LEED Certification- Role of HVAC Air Filters in improvement of IAQ
Buildings which are intended to require LEED certification need to assess many things relating to energy efficiency, water efficiency, indoor environmental quality and related materials and resource selection.
But we should know that choosing the right air filter also can be an essential part of a building’s environment approach.
There are about 11 LEED credits which are interconnected to HVAC system out of which IAQ is the main.
Air Filtration for enhancing Indoor Air Quality and Energy Efficiency
HVAC air filtration system in a building offers many ways to improve indoor air quality (IAQ) and energy efficiency.
Cautious selection of the right HVAC filter and filter media can actually save money in the long run.
Effective air filtration protects the occupants and HVAC equipment against particulate and gaseous pollutants drawn into a building by the HVAC system as well as generated within a building itself.
Air filters play a significant role in the energy consumption related to the HVAC system operations.
The higher the filter’s resistance to air passing through it, the more energy is consumed to operate the HVAC system.
The filter media has the biggest effect on providing clean air, protecting HVAC equipment and minimizing energy consumption.
Hence the right filter media strategy can play an important role for buildings to become more environmentally sustainable and meeting the requirements for LEED and other green building rating system criteria.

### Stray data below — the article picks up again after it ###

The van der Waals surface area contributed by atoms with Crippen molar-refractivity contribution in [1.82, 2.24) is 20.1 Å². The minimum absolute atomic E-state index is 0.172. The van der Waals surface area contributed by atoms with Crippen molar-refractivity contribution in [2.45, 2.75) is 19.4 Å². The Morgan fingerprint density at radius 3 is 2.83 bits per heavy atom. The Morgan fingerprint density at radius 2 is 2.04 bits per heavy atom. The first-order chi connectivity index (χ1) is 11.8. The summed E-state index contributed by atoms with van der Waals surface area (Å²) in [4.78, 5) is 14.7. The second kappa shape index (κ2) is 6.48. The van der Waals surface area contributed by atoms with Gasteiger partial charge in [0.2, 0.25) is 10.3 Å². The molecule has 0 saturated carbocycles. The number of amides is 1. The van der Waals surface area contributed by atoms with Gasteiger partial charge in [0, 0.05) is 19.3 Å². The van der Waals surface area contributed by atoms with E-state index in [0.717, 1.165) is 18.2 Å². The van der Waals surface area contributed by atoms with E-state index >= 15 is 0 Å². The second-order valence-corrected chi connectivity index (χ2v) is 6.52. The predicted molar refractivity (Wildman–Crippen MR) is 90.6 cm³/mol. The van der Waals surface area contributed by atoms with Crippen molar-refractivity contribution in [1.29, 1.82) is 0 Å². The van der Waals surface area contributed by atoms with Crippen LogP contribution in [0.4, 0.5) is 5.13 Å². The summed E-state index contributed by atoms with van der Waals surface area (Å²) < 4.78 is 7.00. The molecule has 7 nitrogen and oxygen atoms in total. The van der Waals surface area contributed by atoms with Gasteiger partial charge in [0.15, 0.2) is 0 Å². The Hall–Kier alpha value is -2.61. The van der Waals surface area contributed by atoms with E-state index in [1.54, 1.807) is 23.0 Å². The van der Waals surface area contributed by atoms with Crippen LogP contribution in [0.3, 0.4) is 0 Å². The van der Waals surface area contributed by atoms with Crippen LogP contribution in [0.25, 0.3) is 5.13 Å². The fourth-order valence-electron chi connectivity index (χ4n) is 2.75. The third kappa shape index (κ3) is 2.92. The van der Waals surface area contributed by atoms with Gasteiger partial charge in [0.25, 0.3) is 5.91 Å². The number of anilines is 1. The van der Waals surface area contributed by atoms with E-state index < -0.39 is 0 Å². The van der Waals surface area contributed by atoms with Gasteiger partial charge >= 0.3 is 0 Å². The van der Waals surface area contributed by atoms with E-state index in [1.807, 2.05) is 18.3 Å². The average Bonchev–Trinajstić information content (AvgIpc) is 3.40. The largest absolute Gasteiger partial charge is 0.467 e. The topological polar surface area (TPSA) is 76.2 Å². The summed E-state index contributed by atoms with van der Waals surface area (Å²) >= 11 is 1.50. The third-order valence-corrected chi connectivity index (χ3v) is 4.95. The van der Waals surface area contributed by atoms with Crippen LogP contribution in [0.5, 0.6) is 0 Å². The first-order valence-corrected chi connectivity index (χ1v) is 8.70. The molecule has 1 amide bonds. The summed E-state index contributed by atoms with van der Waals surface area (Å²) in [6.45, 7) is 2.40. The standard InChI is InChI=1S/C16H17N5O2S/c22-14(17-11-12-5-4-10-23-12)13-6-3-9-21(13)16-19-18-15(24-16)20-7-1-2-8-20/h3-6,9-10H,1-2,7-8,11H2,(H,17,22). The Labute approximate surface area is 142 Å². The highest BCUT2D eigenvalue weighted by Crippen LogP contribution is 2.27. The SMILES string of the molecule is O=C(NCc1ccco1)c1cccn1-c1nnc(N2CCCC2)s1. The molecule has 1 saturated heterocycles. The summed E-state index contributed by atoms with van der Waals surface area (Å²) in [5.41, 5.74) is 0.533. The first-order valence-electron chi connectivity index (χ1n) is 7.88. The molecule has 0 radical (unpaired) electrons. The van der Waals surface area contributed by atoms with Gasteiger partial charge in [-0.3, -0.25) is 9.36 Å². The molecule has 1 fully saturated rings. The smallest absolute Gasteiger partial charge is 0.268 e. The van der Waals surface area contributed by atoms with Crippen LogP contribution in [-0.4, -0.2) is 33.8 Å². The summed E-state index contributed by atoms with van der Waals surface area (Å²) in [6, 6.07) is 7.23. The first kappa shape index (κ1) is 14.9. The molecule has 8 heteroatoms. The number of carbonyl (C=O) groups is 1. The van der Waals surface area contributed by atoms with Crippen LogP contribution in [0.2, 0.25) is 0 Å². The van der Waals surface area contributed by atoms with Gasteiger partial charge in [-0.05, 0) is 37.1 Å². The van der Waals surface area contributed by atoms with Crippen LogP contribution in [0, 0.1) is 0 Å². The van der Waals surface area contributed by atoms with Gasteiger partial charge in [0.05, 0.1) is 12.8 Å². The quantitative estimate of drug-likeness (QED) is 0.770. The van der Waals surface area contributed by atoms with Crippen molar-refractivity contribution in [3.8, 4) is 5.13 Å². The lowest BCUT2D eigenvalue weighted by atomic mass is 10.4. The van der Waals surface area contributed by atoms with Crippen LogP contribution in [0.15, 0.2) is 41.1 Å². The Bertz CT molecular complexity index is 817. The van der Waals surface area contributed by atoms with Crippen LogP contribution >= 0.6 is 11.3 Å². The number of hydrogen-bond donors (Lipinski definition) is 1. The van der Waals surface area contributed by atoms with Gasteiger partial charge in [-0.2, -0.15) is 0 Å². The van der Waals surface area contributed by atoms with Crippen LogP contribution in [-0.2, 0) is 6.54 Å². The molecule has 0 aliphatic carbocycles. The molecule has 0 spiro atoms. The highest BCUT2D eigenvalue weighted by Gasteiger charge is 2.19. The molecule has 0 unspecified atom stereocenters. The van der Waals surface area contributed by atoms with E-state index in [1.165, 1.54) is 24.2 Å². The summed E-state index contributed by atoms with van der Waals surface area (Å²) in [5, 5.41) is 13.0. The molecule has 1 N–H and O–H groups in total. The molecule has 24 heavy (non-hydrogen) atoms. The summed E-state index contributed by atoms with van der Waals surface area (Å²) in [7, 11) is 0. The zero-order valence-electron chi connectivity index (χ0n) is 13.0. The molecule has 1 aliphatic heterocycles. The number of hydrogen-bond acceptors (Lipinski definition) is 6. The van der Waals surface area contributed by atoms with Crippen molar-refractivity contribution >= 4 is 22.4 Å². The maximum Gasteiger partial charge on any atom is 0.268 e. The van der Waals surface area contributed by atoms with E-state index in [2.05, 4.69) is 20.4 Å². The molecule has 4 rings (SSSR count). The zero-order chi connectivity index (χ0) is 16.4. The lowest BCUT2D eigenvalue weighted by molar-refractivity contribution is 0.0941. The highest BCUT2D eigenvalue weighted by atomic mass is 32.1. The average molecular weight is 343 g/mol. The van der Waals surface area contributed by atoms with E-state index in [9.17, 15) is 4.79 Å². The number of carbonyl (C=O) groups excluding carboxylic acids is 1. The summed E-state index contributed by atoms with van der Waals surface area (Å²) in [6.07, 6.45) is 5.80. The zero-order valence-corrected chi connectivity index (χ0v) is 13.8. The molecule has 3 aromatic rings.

Selection of Right Filter System
The most important factor is to enhance the filtration efficiency, which means how well the filter will remove contaminants from air passing through the HVAC system.
The ASHRAE test standard measures the fractional particle size efficiency of an HVAC filter. This indicates the filter’s ability to remove airborne particles of various sizes between 0.3 and 10 microns.
A Minimum Efficiency Reporting Value (MERV) is allotted to the filter media depending on the PSE in three different particle size ranges:
E1 (very fine particles in the 0.3 to 1-micron range)
E2 (fine particles in the 1 to 3-micron range) and
E3 (coarse particles in the 3 to 10-micron range).
A MERV rating of 5 is least efficient, while a rating of 16 is most efficient.
To compare the filtration efficiencies of different air filters, ASHRAE 52.2 test report has provided the efficiency values.
The E1, E2 and E3 efficiencies denote the true measure of filter performance and give users a more complete picture of what the filter will actually do.
ANSI/ASHRAE 52.2 PARTICLE SIZE RANGES